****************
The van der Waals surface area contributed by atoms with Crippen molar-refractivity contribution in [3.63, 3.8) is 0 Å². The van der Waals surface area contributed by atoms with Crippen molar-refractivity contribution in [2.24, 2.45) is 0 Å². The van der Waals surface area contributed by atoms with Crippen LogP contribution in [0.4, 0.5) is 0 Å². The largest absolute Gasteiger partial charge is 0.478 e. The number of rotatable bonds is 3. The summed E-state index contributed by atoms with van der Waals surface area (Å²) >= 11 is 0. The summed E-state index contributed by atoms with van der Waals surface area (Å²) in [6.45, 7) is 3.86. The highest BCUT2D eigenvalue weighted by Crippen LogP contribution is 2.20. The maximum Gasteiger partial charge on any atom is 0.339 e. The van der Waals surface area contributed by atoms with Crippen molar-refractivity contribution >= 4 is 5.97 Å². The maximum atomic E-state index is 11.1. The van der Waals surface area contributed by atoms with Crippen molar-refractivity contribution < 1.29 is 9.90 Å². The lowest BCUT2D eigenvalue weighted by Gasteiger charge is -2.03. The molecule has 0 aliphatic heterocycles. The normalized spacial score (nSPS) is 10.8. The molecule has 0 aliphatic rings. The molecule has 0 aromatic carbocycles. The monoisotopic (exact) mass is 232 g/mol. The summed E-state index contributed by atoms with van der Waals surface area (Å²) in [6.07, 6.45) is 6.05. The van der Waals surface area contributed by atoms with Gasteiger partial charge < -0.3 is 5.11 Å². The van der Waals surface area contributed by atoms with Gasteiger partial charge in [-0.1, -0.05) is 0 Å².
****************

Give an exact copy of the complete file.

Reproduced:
The van der Waals surface area contributed by atoms with Crippen molar-refractivity contribution in [3.63, 3.8) is 0 Å². The van der Waals surface area contributed by atoms with Crippen molar-refractivity contribution in [2.24, 2.45) is 0 Å². The van der Waals surface area contributed by atoms with Crippen LogP contribution in [0.4, 0.5) is 0 Å². The largest absolute Gasteiger partial charge is 0.478 e. The number of rotatable bonds is 3. The summed E-state index contributed by atoms with van der Waals surface area (Å²) >= 11 is 0. The summed E-state index contributed by atoms with van der Waals surface area (Å²) in [6.45, 7) is 3.86. The highest BCUT2D eigenvalue weighted by Crippen LogP contribution is 2.20. The maximum Gasteiger partial charge on any atom is 0.339 e. The van der Waals surface area contributed by atoms with Crippen molar-refractivity contribution >= 4 is 5.97 Å². The maximum atomic E-state index is 11.1. The van der Waals surface area contributed by atoms with Crippen molar-refractivity contribution < 1.29 is 9.90 Å². The lowest BCUT2D eigenvalue weighted by Gasteiger charge is -2.03. The molecule has 0 aliphatic heterocycles. The normalized spacial score (nSPS) is 10.8. The molecule has 0 aliphatic rings. The molecule has 0 aromatic carbocycles. The monoisotopic (exact) mass is 232 g/mol. The summed E-state index contributed by atoms with van der Waals surface area (Å²) in [6.07, 6.45) is 6.05. The van der Waals surface area contributed by atoms with Gasteiger partial charge < -0.3 is 5.11 Å². The van der Waals surface area contributed by atoms with Gasteiger partial charge in [-0.1, -0.05) is 0 Å².